For a long time, Manhattan's only rodizio was the middling Riodizio on Lafayette St. Over the past couple of years, however, that venerable tourist trap has been joined by two new rodizio practitioners: Churrascaria Plataforma and, even more recently, Rio de Janiero's. The two newcomers are located within blocks of each other in midtown, near Manhattan's (very) Little Brazil, and both offer palatial dining rooms, hot and cold buffets and a diverse selection of roasted meats at approximately the same prices. The main difference between the two is that Plataforma is excellent, and Rio de Janiero's is not.
Rio de Janiero's gives ample warning signs of the disaster that looms ahead in the form of dinner. I've found that, as a general rule, the quality of the restaurant tends to be inversely proportional to the size of its glossy brochure, and Rio de Janiero's brochure is a piece of work: a glossy tri-fold in which all the pictures appear to be shot through a rose-hued lens in order to lend a semblance of ambiance to the totally antiseptic dining chamber, which looks like a college dining hall outfitted with high-backed wooden chairs. A second bad sign: the restaurant's citysearch page offers the following review excerpt, culled from a Florence Fabricant article:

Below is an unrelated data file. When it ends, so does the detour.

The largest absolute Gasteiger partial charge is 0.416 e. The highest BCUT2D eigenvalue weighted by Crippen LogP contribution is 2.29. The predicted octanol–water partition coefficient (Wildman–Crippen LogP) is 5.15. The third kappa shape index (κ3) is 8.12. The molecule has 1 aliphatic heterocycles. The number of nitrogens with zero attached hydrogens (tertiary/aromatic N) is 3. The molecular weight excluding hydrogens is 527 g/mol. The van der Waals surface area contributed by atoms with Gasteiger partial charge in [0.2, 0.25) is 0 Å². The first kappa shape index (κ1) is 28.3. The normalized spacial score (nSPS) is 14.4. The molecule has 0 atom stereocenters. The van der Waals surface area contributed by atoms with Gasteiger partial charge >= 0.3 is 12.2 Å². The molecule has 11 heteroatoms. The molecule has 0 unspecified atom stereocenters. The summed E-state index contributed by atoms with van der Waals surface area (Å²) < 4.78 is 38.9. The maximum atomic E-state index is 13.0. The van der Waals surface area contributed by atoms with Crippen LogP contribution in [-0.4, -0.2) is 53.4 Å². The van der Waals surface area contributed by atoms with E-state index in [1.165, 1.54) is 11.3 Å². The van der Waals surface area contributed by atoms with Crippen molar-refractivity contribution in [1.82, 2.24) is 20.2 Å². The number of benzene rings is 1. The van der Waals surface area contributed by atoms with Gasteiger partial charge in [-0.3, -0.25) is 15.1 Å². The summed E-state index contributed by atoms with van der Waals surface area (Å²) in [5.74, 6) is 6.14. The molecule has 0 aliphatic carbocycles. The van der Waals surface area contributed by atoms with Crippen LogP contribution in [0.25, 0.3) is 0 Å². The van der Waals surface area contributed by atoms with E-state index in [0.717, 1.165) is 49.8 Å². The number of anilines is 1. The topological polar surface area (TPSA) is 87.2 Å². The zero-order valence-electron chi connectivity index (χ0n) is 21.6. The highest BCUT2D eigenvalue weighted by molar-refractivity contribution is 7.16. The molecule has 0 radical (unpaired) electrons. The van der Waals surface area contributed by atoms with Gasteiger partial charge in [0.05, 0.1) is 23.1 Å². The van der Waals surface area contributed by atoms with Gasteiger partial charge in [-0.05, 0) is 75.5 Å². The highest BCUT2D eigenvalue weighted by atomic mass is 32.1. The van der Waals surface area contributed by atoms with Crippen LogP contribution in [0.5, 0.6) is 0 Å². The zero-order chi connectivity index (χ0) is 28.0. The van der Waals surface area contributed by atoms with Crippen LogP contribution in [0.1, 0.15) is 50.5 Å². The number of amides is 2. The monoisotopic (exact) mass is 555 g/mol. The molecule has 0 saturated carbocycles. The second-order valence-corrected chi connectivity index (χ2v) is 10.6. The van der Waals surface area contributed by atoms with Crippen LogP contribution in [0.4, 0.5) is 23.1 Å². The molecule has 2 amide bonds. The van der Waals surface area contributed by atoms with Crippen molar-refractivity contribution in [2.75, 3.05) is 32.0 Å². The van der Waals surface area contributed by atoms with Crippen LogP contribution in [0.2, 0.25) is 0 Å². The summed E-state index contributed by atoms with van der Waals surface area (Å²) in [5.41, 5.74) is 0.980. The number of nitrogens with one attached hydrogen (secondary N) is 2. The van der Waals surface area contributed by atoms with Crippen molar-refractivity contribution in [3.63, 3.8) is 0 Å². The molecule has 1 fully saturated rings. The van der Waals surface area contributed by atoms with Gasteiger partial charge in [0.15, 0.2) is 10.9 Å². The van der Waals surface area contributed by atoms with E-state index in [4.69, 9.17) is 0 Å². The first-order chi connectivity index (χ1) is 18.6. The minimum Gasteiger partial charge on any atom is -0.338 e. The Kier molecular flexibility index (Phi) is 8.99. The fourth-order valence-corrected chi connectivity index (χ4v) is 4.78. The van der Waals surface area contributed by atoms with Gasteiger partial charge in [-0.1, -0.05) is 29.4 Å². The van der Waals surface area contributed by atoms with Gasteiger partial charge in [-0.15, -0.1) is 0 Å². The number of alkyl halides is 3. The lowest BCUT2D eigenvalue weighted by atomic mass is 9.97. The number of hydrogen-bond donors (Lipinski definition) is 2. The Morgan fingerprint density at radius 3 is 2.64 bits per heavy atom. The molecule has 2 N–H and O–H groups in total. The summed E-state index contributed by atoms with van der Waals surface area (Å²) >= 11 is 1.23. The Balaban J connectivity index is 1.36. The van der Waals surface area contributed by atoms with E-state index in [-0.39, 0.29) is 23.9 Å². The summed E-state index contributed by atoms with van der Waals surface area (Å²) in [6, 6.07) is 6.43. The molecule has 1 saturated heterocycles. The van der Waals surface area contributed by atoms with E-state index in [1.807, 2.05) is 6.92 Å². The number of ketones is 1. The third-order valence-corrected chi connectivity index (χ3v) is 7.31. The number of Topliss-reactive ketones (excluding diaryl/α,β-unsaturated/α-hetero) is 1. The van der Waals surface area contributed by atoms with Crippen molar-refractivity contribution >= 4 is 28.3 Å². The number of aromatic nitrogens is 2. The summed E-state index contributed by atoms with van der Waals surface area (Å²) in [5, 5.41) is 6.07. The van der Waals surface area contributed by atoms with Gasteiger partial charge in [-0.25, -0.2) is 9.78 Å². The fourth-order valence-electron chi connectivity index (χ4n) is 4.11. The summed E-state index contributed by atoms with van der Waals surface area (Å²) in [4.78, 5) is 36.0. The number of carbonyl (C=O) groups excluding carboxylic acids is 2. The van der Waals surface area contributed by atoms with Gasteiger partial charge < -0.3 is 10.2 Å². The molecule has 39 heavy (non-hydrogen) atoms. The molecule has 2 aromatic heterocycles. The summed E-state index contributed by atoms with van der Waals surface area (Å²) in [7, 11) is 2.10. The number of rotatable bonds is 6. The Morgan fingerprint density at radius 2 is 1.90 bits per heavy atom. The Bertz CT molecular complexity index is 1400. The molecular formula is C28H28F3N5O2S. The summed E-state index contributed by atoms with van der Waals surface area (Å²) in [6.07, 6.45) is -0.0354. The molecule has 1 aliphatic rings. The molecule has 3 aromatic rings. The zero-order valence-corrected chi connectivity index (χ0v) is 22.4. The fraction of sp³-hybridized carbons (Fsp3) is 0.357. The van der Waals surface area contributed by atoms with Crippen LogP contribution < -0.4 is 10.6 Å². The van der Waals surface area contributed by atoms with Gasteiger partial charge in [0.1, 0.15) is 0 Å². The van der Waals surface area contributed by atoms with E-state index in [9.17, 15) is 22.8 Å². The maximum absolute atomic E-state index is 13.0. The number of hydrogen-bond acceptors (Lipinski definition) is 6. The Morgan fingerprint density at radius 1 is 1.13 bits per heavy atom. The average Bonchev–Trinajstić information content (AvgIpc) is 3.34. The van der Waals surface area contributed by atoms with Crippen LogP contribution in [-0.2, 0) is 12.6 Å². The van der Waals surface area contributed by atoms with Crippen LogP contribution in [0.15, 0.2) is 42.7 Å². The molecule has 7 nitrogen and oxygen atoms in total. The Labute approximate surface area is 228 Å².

"Exuberant Brazilian Churrascaria, the restaurants known for all-you-can-eat extravaganzas of grilled food served by waiters parading skewers and carts of meat, are making their mark on the city's dining scene. The newest one, Rio de Janeiro, is typically big and bright." And that's where it ends.
As if that wasn't enough to tip us off, there's a video loop running outside the restaurant showing diners enjoying themselves inside the restaurant. This is a clear sign of desperation on the part of the restaurant's owners.
We entered to find the nearly empty, dingy-looking dining room made significantly less tolerable by a noisy lounge singer kicking an amped acoustic riff of (what else?) "The Girl from Ipanema." Our waiter opened by asking if we'd ever eaten rodizio before, and he seemed put off when we told him we've eaten at Plataforma, as if he knew right there that the jig was up.
The meal moved from disappointment to disappointment: the salad bar, which at Plataforma offers a cornucopia of salads, seafood and vegetables swapped out frequently to ensure freshness, at Rio de Janiero's consists of a motley assortment such as one might encounter at a well-stocked Korean deli, and of approximately the same quality. The hot buffet is a complete disaster, featuring an unappealing selection of meat-in-sauce, oily fish and overcooked vegetables, very little of it identifiably Brazilian in origin.